Coming up this Tuesday (October 31, 2017) we celebrate the 500th anniversary of the start of the Protestant Reformation launched by a simple act of academic publication, when an Augustin Monk and Professor of Sacred Theology at the University of Wittenberg in Germany nailed his 95 Theses (critiquing the church’s practice of the Sale of Indulgences) to the door of the local Church building. Thank you Dr. Martin Luther!
Another central tenet of the Reformation, near and dear to Luther’s heart, was the doctrine of the Priesthood of All Believers (1 Peter 2:5-9).
Happy 500th Birthday – Now just admit that you don’t really believe in The Priesthood of All Believers! Fire your Pastor already! OK just kidding about the whole firing your Pastor thing. They are mostly all good men and women who are trying to follow what they believe is God’s call on their life, seeking to do the work of ministry, to serve others, and to proclaim the gospel to a lost and hurting world. Its a tough job, and often and lonely and thankless job!
But seriously, for all intents and practical purposes we, as Protestants (and especially North American Evangelicals), don’t actually believe in the Priesthood of all Believers. We venerate our Clergy, especially those “called” to full-time, vocational ministry (and if you don’t believe me let me remind you, it’s Pastor Appreciation Month). We see the call to vocational ministry in the church as a somehow greater call than the call to be a “full-time” loving mother (or father), a carpenter, or an engineer. [HINT: One of Luther’s key ideas was that our vocation is our ministry!]
Let’s face it: if a young woman announces that she feels called to marry and raise up godly children for the next generation, she will likely get a “good for you, honey” from her friends and family. And if a young man (Yes I realize I’m following along gender stereotypes here, but bear with me) stands up in church and testifies that he believes he is being called by God to learn a trade (like carpentry), work hard to become a Licensed Contractor, eventually own his own Business, and to use that position of influence for the glory of God, to reach people “for the gospel” and to serve his community, he will surely get an Amen from the crowd. But if another man (or woman) cries out in the assembly that “I believe God is calling me into full-time ministry” the place erupts in thunderous applause!
Why? Because we believe that the call to vocational ministry is the ultimate call! It is greater than all other calls. Our Pastors are anointed men and women of God who are somehow more “holy” than the rest of us schmucks sitting on our butts in the pews, listening passively to the sermon, filling the offering buckets with our tithes and volunteering to serve in the “children’s ministry.” So much for the Priesthood of All Believers! Sure, as good Protestants, we all affirm the doctrine, but in practice, our thoughts, actions and attitudes indicate otherwise – that we don’t believe it! We crave the approval of our Pastor more than the approval of our best friend (and in some cases, more than God). We long for the official endorsement of the Institution before we go and do what we already know in our hearts that God has called us to do!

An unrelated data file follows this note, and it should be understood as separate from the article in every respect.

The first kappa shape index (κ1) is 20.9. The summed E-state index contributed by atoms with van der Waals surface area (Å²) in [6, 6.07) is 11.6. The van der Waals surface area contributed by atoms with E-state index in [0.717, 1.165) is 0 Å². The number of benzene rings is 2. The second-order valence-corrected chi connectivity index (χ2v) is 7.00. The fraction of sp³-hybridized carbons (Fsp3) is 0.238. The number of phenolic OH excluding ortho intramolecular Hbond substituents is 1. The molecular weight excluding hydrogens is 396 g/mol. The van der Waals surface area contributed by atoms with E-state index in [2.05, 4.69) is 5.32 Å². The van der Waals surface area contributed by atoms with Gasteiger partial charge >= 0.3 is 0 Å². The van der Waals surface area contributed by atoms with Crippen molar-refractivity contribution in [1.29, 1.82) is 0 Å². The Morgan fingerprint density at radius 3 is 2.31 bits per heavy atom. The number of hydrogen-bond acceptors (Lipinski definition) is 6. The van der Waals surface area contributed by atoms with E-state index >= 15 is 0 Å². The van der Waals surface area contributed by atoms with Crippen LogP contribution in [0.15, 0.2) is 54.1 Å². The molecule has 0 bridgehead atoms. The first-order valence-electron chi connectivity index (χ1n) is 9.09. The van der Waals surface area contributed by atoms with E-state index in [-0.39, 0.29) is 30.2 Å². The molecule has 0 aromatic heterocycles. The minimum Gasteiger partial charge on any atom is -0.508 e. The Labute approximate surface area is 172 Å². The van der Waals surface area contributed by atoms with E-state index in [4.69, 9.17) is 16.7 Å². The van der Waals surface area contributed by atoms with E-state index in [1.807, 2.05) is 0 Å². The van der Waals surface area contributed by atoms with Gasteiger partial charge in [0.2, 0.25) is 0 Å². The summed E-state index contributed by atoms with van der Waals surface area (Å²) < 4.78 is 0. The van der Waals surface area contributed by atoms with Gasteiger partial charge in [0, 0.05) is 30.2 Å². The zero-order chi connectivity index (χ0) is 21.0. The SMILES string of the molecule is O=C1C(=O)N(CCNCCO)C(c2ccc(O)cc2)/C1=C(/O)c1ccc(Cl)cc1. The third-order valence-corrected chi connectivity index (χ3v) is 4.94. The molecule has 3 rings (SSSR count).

We are all called to be “ministers” (diakonos – servants) people (Eph 4:12)! We are all called to proclaim the good news of the kingdom of God! We are all called to love others and serve the poor! We are all called to pray for the sick! We are all called to do the accompanying works of the kingdom (signs and wonders). We are all called to “witness” to our co-workers (it’s as a simple as just talking to people in a natural conversational way about Jesus). Yes, some of us are better evangelists than others. Some of us are good at teaching. Others are better at public speaking. And still others are gifted at compassionate ministry and prayers of mercy and encouragement for the hurting. Its called missional living folks. We are all “sent ones” (apostolous). Now go and live like it!
I recently heard a podcast interview of the great missional leader Dr. Reggie McNeal where he quoted Michael Frost (another great missional thinker who is often accused of trying to eliminate the clergy) with saying that:
‘I’m not trying to eliminate the clergy, I’m trying to eliminate the laity!’
[NOTE: In this video Frost attributes the quote to Lesslie Newbingen – either way it’s a great quote!]
So what do you think? Have we (as Protestants) lost our way with regard to the Priesthood of All Believers? Is it something we pay lip service to, but don’t actually believe in practice? How can we do a better job of actually living as “priests” in our context, doing the work of God in our ordinary, everyday lives, without throwing our church leaders under the bus? Let me know in the comments below.
Oh, and Happy Reformation Day!